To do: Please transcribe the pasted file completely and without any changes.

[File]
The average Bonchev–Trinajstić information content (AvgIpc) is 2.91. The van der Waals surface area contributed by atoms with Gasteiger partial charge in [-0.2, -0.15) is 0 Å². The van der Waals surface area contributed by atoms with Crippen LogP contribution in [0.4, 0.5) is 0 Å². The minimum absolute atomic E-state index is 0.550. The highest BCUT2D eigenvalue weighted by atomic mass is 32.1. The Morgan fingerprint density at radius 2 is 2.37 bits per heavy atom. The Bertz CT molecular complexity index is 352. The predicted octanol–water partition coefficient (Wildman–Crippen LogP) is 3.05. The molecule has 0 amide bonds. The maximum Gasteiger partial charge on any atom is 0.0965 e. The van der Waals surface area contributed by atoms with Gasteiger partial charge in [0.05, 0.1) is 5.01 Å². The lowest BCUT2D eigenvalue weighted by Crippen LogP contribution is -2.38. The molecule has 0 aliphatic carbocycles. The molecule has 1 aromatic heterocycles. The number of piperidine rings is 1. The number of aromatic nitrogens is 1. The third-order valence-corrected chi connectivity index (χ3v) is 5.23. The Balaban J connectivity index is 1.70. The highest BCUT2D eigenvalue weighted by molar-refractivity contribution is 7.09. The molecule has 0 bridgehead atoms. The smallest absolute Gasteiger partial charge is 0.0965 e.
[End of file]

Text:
The average Bonchev–Trinajstić information content (AvgIpc) is 2.91. The van der Waals surface area contributed by atoms with Gasteiger partial charge in [-0.2, -0.15) is 0 Å². The van der Waals surface area contributed by atoms with Crippen LogP contribution in [0.4, 0.5) is 0 Å². The minimum absolute atomic E-state index is 0.550. The highest BCUT2D eigenvalue weighted by atomic mass is 32.1. The Morgan fingerprint density at radius 2 is 2.37 bits per heavy atom. The Bertz CT molecular complexity index is 352. The predicted octanol–water partition coefficient (Wildman–Crippen LogP) is 3.05. The molecule has 0 amide bonds. The maximum Gasteiger partial charge on any atom is 0.0965 e. The van der Waals surface area contributed by atoms with Gasteiger partial charge in [0.05, 0.1) is 5.01 Å². The lowest BCUT2D eigenvalue weighted by Crippen LogP contribution is -2.38. The molecule has 0 aliphatic carbocycles. The molecule has 1 aromatic heterocycles. The number of piperidine rings is 1. The number of aromatic nitrogens is 1. The third-order valence-corrected chi connectivity index (χ3v) is 5.23. The Balaban J connectivity index is 1.70. The highest BCUT2D eigenvalue weighted by molar-refractivity contribution is 7.09. The molecule has 0 bridgehead atoms. The smallest absolute Gasteiger partial charge is 0.0965 e.